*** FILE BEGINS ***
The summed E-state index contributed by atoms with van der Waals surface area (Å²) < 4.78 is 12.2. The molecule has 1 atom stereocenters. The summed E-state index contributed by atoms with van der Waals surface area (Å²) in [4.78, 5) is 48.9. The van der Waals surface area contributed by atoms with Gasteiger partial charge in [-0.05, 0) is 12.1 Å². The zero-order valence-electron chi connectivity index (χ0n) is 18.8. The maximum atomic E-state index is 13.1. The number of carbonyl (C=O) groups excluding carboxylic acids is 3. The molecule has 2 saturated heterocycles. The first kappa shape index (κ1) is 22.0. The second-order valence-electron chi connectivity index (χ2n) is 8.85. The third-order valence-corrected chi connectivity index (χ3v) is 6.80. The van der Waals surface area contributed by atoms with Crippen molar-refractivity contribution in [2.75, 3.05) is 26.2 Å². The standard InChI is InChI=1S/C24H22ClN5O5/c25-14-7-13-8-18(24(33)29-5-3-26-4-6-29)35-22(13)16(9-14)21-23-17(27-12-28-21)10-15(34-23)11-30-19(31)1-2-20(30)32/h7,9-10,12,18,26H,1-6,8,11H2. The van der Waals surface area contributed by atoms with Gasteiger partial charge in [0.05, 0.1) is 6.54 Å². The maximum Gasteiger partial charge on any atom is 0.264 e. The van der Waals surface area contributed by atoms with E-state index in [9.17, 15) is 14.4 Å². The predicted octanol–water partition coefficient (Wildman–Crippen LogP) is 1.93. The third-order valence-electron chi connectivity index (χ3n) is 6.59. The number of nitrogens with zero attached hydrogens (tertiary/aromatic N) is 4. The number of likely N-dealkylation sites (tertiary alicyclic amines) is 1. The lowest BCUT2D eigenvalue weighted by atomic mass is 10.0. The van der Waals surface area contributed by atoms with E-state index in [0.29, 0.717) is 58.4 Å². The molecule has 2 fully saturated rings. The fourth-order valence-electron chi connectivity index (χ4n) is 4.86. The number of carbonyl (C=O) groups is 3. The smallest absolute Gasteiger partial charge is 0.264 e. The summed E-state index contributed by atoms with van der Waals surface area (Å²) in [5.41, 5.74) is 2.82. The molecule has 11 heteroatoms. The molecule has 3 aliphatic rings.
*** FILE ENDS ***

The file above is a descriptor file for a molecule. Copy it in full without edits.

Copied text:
The summed E-state index contributed by atoms with van der Waals surface area (Å²) < 4.78 is 12.2. The molecule has 1 atom stereocenters. The summed E-state index contributed by atoms with van der Waals surface area (Å²) in [4.78, 5) is 48.9. The van der Waals surface area contributed by atoms with Gasteiger partial charge in [-0.05, 0) is 12.1 Å². The zero-order valence-electron chi connectivity index (χ0n) is 18.8. The maximum atomic E-state index is 13.1. The number of carbonyl (C=O) groups excluding carboxylic acids is 3. The molecule has 2 saturated heterocycles. The first kappa shape index (κ1) is 22.0. The second-order valence-electron chi connectivity index (χ2n) is 8.85. The third-order valence-corrected chi connectivity index (χ3v) is 6.80. The van der Waals surface area contributed by atoms with Crippen molar-refractivity contribution in [2.75, 3.05) is 26.2 Å². The standard InChI is InChI=1S/C24H22ClN5O5/c25-14-7-13-8-18(24(33)29-5-3-26-4-6-29)35-22(13)16(9-14)21-23-17(27-12-28-21)10-15(34-23)11-30-19(31)1-2-20(30)32/h7,9-10,12,18,26H,1-6,8,11H2. The van der Waals surface area contributed by atoms with Gasteiger partial charge in [0.05, 0.1) is 6.54 Å². The maximum Gasteiger partial charge on any atom is 0.264 e. The van der Waals surface area contributed by atoms with E-state index in [9.17, 15) is 14.4 Å². The predicted octanol–water partition coefficient (Wildman–Crippen LogP) is 1.93. The third-order valence-electron chi connectivity index (χ3n) is 6.59. The number of nitrogens with zero attached hydrogens (tertiary/aromatic N) is 4. The number of likely N-dealkylation sites (tertiary alicyclic amines) is 1. The lowest BCUT2D eigenvalue weighted by atomic mass is 10.0. The van der Waals surface area contributed by atoms with E-state index in [0.29, 0.717) is 58.4 Å². The molecule has 2 fully saturated rings. The fourth-order valence-electron chi connectivity index (χ4n) is 4.86. The number of carbonyl (C=O) groups is 3. The smallest absolute Gasteiger partial charge is 0.264 e. The summed E-state index contributed by atoms with van der Waals surface area (Å²) in [5.41, 5.74) is 2.82. The molecule has 11 heteroatoms. The molecule has 3 aliphatic rings.